Partisan Divide Grows Over Opioid Settlement Plan


The nation's response to the deadly opioid epidemic has been broadly bipartisan, but deep divides have emerged over a settlement plan offered last month by Purdue Pharma, the maker of Oxycontin.

Democratic state attorneys general have generally panned the deal, which would force Purdue's owners, member of the Sackler family, to give up control of their company while paying roughly $3 billion in cash from their personal fortunes.

Joel Stein, the Democratic attorney general in North Carolina, wants the Sacklers to pay a lot more. "They are more responsible than any for all the death and destruction our nation has experienced," Stein told NPR. "They have to make a meaningful and certain contribution to clean up the mess they helped to create."

So far, only two Democratic attorneys general nationwide have backed the plan, with more than 20 rejecting it.

Republican attorneys general, meanwhile, have mostly embraced the structured bankruptcy plan. They say the deal isn't perfect but it would get money to communities fast.

"It is, I think, the best deal that can be obtained," said Dave Yost, the attorney general in Ohio, in an interview with public radio's Ideastream network. "It's going to put money on the street to help get treatment and do all the other things that we need."

Different theories have emerged to explain why a partisan divide has grown over the Purdue Sackler settlement.

Richard Ausness, an expert on opioid litigation at the University of Kentucky, says there have always been cultural differences in the way Republican and Democratic attorneys general view the opioid fight.

"Some of the Democratic politicians, more so than the Republicans, are on a crusade," Ausness said. "This is a moral issue for them, not just simply a matter of economics. They want to punish the drug companies for what they did, and not simply make a deal with them."

Ausness says some Republican AGs, meanwhile, are eager to put the opioid fight behind them. They tend to have much closer ties to the drug industry and in general have been more reluctant to sue corporations.

Republican AGs face pressure

Another factor may be the experience of some Republican AGs, who've risked a political backlash from fellow conservatives after taking on the drug industry.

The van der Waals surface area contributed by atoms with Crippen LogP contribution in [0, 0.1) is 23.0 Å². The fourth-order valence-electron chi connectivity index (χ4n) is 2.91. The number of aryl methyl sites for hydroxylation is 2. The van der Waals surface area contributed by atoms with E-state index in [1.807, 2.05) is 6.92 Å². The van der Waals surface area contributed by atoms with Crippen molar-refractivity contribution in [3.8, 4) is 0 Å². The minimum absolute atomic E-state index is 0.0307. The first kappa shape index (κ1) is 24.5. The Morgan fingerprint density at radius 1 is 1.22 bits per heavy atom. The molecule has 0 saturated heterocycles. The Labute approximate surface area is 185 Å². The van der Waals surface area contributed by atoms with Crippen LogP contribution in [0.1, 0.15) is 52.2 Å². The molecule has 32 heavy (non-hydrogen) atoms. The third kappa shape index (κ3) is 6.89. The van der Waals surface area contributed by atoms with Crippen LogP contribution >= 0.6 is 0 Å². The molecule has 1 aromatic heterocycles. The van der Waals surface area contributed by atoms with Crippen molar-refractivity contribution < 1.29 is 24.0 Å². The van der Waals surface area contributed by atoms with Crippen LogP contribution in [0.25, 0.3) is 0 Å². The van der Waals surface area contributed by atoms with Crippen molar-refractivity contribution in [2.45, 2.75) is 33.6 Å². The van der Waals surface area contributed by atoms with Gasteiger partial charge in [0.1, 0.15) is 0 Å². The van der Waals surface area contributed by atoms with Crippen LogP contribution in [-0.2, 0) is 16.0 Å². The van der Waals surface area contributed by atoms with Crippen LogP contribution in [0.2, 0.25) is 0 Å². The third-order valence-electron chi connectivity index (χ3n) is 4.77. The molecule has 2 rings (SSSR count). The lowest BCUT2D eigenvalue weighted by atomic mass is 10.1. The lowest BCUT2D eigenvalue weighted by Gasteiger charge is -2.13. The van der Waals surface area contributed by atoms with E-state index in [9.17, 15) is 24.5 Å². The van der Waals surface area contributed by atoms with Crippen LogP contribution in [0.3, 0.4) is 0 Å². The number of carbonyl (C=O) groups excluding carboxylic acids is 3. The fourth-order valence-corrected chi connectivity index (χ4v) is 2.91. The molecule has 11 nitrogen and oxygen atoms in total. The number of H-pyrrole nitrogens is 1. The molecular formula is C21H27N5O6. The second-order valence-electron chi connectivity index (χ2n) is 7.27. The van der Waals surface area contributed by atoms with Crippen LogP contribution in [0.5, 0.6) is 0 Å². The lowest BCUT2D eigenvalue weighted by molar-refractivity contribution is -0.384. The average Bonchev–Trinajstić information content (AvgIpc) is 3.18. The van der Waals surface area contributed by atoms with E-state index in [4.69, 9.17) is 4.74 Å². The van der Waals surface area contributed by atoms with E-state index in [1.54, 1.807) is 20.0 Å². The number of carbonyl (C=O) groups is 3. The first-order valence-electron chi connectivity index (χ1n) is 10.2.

Mike Hunter, the Republican attorney general in Oklahoma, prevailed in a court fight with Johnson & Johnson and won a $270 million settlement with Purdue Pharma.

But he's also faced criticism from The Wall Street Journal's editorial board for "scapegoating" drug companies. And he barely survived a bitter primary fight last year, after a conservative challenger attacked him over his decision to hire outside counsel to help with opioid litigation.

"It's been tough," Hunter said, speaking to a gathering of the Bipartisan Policy Council this summer. "The extent to which this lawsuit was part of the discussion during the election was certainly regrettable. That was something that certainly gave me pause."

The role of Luther Strange

NPR found that much of the political pressure faced by Republican AGs who pursued opioid litigation has come from one highly influential conservative: Luther Strange.

He's a former US Senator from Alabama who served as that state's Republican attorney general. He also led the Republican Attorneys General Association until 2017.

Strange didn't respond to NPR's repeated requests for an interview but, over the last year, he emerged as a prominent critic of opioid lawsuits.

He objects to state attorneys general hiring outside law firms to help sue Big Pharma. He also argues that AGs who use so-called "public nuisance" claims to hold companies accountable set a dangerous legal precedent, expanding liability for companies accused of harming the public.

"I've written on this recently because it is a blooming problem and issue around the country," Strange said at a gathering of the conservative Federalist Society in June.

He predicted the public nuisance legal arguments now being used against opioid defendants like Purdue Pharma "will be used against almost any other broad social issue."

NPR has learned that while Luther Strange was championing conservative arguments against opioid lawsuits, he was also working behind the scenes as a paid attorney for members of the Sackler family.

According to a source with detailed knowledge of the matter, Strange represented his clients at a gathering of the Republican Attorneys General Association in West Virginia over the summer, where he worked to convince AGs to accept Purdue Pharma's bankruptcy plan.

Sources contacted by NPR say factors other than politics clearly shaped how individual state AGs reacted to this deal. Some states embracing the settlement plan are desperate for cash and want a quick settlement. Others have laws that make it hard for them to pursue the Sacklers individually in court.

A few Republican attorneys general, meanwhile, have rejected the proposal.

"The settlement deal was grossly inadequate to address the harm that they caused and so we just said no," said James Boffetti, an associate attorney general in New Hampshire.

But the partisan divide over the Purdue Sackler settlement is now a major sticking point. To get a plan finalized and approved by the bankruptcy court in New York, Purdue Pharma will likely need more Democratic states on board.

Those negotiations are underway, but so far Democratic AGs are sticking to their demand that the Sacklers forfeit more of the personal fortune they amassed from opioid sales, valued at more than $13 billion.

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